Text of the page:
As far as the effectiveness of the marches goes, in December 2005, when James Sensenbrenner introduced into the House of Representatives HR 4437, 56% of the American public favored tougher measures against immigrants, since immigrants were closely related with national security issues and terrorism. Sensenbrenner’s bill passed the House with considerable support from Democrats. We started to act in February of 2006. Initially there were six people in a room planning the demonstrations. On May Day, by some calculations, six to seven million people marched simultaneously all over the United States. After those demonstrations, 76% of the American public supported legalization for illegal aliens or undocumented workers. This, I think, shows the success of the marches.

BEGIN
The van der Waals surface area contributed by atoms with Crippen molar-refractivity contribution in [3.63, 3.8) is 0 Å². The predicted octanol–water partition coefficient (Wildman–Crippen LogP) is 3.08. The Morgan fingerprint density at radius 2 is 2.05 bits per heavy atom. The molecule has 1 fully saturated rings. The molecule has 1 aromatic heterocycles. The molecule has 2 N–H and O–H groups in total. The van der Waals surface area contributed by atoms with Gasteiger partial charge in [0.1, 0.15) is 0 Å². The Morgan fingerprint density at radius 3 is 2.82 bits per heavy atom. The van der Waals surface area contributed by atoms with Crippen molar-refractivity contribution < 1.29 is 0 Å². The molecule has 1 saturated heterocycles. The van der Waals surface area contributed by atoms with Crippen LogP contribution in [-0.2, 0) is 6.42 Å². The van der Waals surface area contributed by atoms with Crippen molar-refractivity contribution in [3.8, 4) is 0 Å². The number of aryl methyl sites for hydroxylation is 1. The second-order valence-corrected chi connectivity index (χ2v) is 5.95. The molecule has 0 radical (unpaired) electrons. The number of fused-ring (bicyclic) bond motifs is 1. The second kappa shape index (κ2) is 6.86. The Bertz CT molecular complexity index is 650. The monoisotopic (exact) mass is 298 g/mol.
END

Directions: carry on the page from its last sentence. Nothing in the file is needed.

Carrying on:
Hendricks: I think that it is impossible to tell what stopped the Sensenbrenner bill. Having millions of people march definitely helped stop it, but so did the opposition of chambers of commerce. Having every major union in the country except for the machinists coming out against the bill also helped stop it. It is not that the movement did not have a success in stopping the bill, but if you look back historically, say to the 30s, the president was forced to negotiate with Walter Reuther. In the 60s the president was forced to meet with the Southern Christian Leadership Conference to talk about the Voting Rights Act. Those organizations had the power to force the government, or major industry, to sit down, make concessions, and take actual positive steps forward. What the movement for immigrant rights in the country has done so far is to stop things from getting dramatically worse, but it has not made things better. And I am sick of the Left defending regression. We do not have a vision for what positive change is. Both the labor movement and the Civil Rights Movement did have such a vision as well as organizations that were able to advance it.